6. Wine Country BBQ
While there are numerous places to have lunch, I suggest you wander off the beaten path a bit to Jeffery’s Wine Country BBQ. You cannot miss the sign; keep going a few more feet. A large space opens before you with a well-designed fire pit in the middle of the courtyard, built with dining surfaces all the way around.
Check out the blackboard and decide which woodfire BBQ would suit your hunger needs. This family-owned business is known for its homemade sauces and mac and cheese. They have won numerous awards.
7. Creativity at the Park
Paso Robles understands the value of artists and supports their efforts at the Studio on the Park. It is across the street from the downtown park. This non-profit, with its open layout, houses six studios. Fifteen working artists work within their walls. Thus, allowing easy access for visitors to strike up conversations about their work.
Understanding the value of art education, the Studio has become a frequent host to children and adults wanting to develop their artistic skills. With four ever-changing galleries of art exhibitions, there are plenty of opportunities to purchase a unique piece of fine art or craft. If you did not find what you want in the actual studios or galleries, head to the gift shop with an array of unique gifts for any family member.
8. Whimsical Sidewalks
It is impossible not to notice these colorful barrel planters in Downtown Paso Robles. Since this is wine country, why not recycle those old wine barrels.
An active Paso Robles Main Street Association supports this beautification effort by providing supplies, and the wineries donate the barrels. This community has attracted volunteers who help transport the barrels to and from the artists’ studios, who donate their creative talent to the cause. If you are curious to see more, go to Deprise Brescia Art Gallery.
9. Cocktails with Ranchers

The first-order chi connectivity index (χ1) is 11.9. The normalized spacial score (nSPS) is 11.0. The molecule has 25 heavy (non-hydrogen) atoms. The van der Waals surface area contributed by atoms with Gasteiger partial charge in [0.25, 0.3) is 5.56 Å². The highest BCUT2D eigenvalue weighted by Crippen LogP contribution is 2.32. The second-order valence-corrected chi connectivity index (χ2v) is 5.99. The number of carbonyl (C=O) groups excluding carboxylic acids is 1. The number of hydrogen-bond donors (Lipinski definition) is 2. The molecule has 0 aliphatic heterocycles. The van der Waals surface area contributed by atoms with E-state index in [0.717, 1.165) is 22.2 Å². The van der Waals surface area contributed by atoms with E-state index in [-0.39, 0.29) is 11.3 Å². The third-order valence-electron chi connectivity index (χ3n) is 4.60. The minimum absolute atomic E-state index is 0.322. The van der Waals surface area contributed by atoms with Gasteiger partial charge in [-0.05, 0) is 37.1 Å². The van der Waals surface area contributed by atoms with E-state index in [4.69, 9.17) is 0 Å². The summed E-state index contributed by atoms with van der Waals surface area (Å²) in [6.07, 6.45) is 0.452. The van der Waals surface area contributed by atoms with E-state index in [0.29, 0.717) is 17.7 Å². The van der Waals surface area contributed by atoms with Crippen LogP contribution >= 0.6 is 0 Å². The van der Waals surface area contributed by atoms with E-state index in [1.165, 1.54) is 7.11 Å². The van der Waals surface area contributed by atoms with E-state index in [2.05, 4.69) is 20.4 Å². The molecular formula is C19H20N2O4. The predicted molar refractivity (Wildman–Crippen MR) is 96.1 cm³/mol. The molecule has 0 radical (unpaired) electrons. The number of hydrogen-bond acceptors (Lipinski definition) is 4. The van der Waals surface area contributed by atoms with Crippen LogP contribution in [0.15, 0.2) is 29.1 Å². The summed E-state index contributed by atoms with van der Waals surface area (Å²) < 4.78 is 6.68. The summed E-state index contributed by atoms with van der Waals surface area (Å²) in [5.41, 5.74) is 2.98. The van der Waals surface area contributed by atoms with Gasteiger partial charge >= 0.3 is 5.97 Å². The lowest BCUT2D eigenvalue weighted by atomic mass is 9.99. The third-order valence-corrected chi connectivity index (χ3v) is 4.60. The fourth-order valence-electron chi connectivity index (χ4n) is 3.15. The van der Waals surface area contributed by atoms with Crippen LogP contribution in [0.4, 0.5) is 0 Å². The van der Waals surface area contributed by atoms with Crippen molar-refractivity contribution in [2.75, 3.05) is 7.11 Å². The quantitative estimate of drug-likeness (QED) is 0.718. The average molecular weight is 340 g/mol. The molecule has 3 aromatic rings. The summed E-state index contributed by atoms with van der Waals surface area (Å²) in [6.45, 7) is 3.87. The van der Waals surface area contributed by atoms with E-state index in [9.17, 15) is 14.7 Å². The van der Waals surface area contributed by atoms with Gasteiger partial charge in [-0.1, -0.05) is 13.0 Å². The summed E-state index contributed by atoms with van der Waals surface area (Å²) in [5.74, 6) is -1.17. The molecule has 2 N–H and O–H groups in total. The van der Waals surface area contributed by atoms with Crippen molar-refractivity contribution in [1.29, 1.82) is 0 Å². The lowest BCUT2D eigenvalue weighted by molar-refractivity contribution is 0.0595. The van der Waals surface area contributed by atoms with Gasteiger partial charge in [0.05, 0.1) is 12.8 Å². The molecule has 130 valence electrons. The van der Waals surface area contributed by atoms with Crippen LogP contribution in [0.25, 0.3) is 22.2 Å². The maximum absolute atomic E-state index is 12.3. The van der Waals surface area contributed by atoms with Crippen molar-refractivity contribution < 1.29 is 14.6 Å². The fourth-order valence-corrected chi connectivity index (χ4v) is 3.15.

With a busy day exploring Downtown Paso Robles coming to an end, you feel a need for a cocktail. I have just the place for you.
Head to the Cattlemen’s Lounge at the Paso Robles Inn. This lounge has hosted many a celebration and dinners since it opened in 1942. The Paso Robles Trail Riders found it to be the perfect watering-hole after their rides. Keep in mind this area was known for its agriculture long before it was known as wine country. If you want to meet local ranchers, this is the place to greet them after their workday has ended. Strike up conversations with them while you learn more about the history of the area.
10. Dinner in Downtown Paso Robles
There is a reason The Hatch may have a line in front of it. Reservations are highly recommended because word has gotten out about their comfort food cuisine. Their unique sauces, combined with their woodfire cooking, results in tantalizing dishes. Being in the know includes ordering their appetizer, fire-roasted hen of the wood mushrooms, soy, aioli, and parmesan cheese.
If you are craving fried chicken, you may have to fight with the locals, for locals are notorious for calling up and ordering take-out, so often they run out.
While numerous wines are on their list, this casual, hip restaurant has unique specialty drinks using their small-batch whiskey. This whiskey warrants you to try to push yourself out of your comfort zone and try something new.
There is so much more to see in this compact quaint town. Thrift stores are numerous, and gift stores are filled with products one typically does not encounter in the other cities. If you are a shopper, there is a lot to explore downtown in this relaxing, fun casual atmosphere. Then there is always the possibility you will catch a concert in the park or the farmer’s market.
Pack your bag and head to Paso Robles. Make reservations to stay downtown. After a day of wine or microbrew tasting or distillery hopping, you can relax at one of the numerous restaurants and mingle with the locals, who will be delighted to share more stories about this rapidly expanding community.